Since employment numbers are usually a lagging indicator, it may be a while before we see actual improvement in unemployment numbers. For now, we must settle for increasingly "less bad" unemployment. For more on this see the following post from James Picerno's The Capital Spectator.
It's getting better, or at least the pain is lessening. But no one will mistake the labor market as healthy at the moment. Nor is it obvious that salvation's coming any time soon.
Nonfarm payrolls dropped again last month. The good news is that the loss of 216,000 jobs in August was the smallest decline this year and noticeably under July's revised 276,000 retreat, the government advises today. On that basis, August represents a step in the right direction. Certainly the trend has improved considerably since the average 648,000 monthly drop that prevailed in this year's first four months.
Nonetheless, our economic outlook that we've been discussing for months remains intact. On the one hand, the technical end of the recession is imminent if it isn't already here. By that we mean several things, starting with the growing probability that third-quarter GDP will show a small gain when the government issues its first estimate on October 29. But the return of broad economic growth—meager or otherwise—will be accompanied this time by a weak labor market.
Employment growth is always among the last to revive after a recession. The difference now is that the labor market will recover later and remain subpar for longer relative to every post-recession period since World War II. Today's update on August employment offers no reason to think otherwise.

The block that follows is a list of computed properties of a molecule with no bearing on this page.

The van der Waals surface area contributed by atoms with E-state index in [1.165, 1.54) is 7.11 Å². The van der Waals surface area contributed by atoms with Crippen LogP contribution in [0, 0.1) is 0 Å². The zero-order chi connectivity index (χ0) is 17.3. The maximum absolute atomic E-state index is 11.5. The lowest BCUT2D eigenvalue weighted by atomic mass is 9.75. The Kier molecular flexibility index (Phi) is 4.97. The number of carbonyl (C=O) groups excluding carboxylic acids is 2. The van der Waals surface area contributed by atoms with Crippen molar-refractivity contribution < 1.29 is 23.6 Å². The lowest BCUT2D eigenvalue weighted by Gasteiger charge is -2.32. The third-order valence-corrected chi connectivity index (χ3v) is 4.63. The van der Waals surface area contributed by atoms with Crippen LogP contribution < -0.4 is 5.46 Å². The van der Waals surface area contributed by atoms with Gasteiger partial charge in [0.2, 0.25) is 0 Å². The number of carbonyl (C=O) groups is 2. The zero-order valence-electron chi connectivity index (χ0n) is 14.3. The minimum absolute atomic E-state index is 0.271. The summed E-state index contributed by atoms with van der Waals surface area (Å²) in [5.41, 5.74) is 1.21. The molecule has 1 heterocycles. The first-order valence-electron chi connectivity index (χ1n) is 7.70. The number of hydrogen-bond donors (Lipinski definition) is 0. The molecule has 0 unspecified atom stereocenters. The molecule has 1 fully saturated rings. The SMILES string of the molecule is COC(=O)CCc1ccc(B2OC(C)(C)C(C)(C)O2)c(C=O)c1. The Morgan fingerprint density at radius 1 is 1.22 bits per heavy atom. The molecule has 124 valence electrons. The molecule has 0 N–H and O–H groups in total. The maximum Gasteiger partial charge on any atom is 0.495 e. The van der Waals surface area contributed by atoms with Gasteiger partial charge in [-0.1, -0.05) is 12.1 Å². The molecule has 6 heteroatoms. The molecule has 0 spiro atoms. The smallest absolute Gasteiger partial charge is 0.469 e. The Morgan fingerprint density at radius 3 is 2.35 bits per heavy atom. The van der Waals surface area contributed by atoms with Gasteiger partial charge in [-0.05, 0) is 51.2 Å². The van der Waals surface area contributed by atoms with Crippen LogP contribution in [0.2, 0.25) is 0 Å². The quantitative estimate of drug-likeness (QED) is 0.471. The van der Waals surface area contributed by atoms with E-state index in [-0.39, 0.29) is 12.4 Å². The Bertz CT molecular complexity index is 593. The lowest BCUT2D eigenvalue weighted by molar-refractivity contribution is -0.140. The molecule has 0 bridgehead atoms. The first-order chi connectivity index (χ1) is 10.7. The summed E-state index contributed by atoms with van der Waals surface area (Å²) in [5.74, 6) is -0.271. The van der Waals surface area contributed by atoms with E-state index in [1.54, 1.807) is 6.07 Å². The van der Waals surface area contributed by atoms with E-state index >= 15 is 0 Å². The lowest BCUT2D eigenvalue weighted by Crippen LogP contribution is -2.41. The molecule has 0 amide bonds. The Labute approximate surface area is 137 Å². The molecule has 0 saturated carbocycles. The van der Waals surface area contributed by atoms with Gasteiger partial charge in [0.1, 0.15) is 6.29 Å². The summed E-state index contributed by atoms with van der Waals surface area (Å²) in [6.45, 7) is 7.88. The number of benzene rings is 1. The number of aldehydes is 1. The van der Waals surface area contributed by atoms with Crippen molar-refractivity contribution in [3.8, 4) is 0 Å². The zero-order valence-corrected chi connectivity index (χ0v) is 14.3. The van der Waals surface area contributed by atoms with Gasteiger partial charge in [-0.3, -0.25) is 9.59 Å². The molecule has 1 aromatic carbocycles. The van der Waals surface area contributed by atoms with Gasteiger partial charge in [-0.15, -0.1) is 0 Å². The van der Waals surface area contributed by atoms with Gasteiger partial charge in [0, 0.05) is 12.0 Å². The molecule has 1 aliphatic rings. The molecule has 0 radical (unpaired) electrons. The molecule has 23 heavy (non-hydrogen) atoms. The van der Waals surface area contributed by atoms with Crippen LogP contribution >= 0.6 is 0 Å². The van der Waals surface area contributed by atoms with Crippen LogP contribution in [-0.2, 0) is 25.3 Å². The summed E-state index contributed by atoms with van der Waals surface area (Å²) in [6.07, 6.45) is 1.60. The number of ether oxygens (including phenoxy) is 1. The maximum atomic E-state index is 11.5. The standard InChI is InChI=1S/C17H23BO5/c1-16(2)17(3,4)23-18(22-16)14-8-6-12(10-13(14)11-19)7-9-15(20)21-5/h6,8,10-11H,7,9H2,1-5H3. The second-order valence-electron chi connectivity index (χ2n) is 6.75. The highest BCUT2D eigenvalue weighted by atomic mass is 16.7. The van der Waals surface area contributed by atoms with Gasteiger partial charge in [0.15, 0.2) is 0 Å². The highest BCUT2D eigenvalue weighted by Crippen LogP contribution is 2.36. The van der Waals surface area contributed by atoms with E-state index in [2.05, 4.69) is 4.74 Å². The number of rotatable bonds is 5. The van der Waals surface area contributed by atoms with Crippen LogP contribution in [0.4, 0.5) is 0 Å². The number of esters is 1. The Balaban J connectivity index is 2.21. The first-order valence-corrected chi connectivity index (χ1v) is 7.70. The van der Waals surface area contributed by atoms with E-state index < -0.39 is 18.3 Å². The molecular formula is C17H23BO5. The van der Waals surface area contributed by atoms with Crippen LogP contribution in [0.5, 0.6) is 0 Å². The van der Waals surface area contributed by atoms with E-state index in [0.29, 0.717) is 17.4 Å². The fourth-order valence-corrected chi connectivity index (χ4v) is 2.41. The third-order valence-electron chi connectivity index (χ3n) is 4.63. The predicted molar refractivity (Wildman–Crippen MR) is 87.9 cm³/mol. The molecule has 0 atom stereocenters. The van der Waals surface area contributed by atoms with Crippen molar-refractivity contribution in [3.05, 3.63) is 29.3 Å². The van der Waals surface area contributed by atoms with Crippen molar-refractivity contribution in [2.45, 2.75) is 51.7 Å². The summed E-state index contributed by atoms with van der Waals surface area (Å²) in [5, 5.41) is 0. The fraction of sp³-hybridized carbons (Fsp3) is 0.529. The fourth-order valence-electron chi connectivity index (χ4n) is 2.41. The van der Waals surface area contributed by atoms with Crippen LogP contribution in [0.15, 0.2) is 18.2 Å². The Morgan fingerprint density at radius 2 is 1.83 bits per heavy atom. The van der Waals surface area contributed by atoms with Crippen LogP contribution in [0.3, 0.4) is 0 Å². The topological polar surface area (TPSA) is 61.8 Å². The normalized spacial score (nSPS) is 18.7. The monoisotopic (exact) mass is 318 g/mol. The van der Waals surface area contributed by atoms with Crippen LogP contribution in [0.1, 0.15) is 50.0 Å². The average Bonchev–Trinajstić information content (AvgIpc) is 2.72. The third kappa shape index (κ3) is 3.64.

Our second chart below captures our dualist outlook for the technical end of the recession paired with an unusually slow recovery in the labor market. By indexing the trend over the past year for initial jobless claims (red line) and continuing jobless claims (black line) we can compare the two on an equal footing. Briefly, the ongoing decline in new filings for unemployment benefits signals that the recession may be near a technical end. (For some background on using initial jobless claims as one factor in predicting the business cycle's trough, see our analysis published in March.) Meanwhile, continuing claims reflect whether workers are finding new jobs after some period of existing among the ranks of the unemployed. Judging by the trend in this data, there's still no compelling reason for optimism, which suggests the economy's capacity to mint new jobs on a net basis is still a ways off. Continuing claims have come down from the peak set earlier in the year, but it's debatable if the decline is wavering.
The labor market it seems will remain the primary thorn in the economy's recovery. Consider, for instance, that labor productivity jumped sharply higher by 6.6% in the second quarter—the most since 2003, the Labor Department reports. The message here is clear: corporate America is adapting to the times by producing more goods and services with fewer workers.
As we've been writing for some time now (including here, for instance), the biggest economic challenge is still in front of us. It's been tempting to think otherwise. Yes, the worst of the financial crisis appears to be behind us and the economy seems to be on the mend in broad terms. But that good news masks the bigger challenge that awaits: reviving the labor market. Unfortunately, that's going to take more time and effort than simply cutting interest rates to zero, printing money, putting toxic securities on the Fed's balance sheet and passing multi-billion-dollar stimulus bills that create more light and heat than enduring jobs growth.
In sum, the acute problems have passed. Now we're facing the challenge of managing the chronic ailments that afflict the economy.
This post has been republished from James Picerno's blog, The Capital Spectator.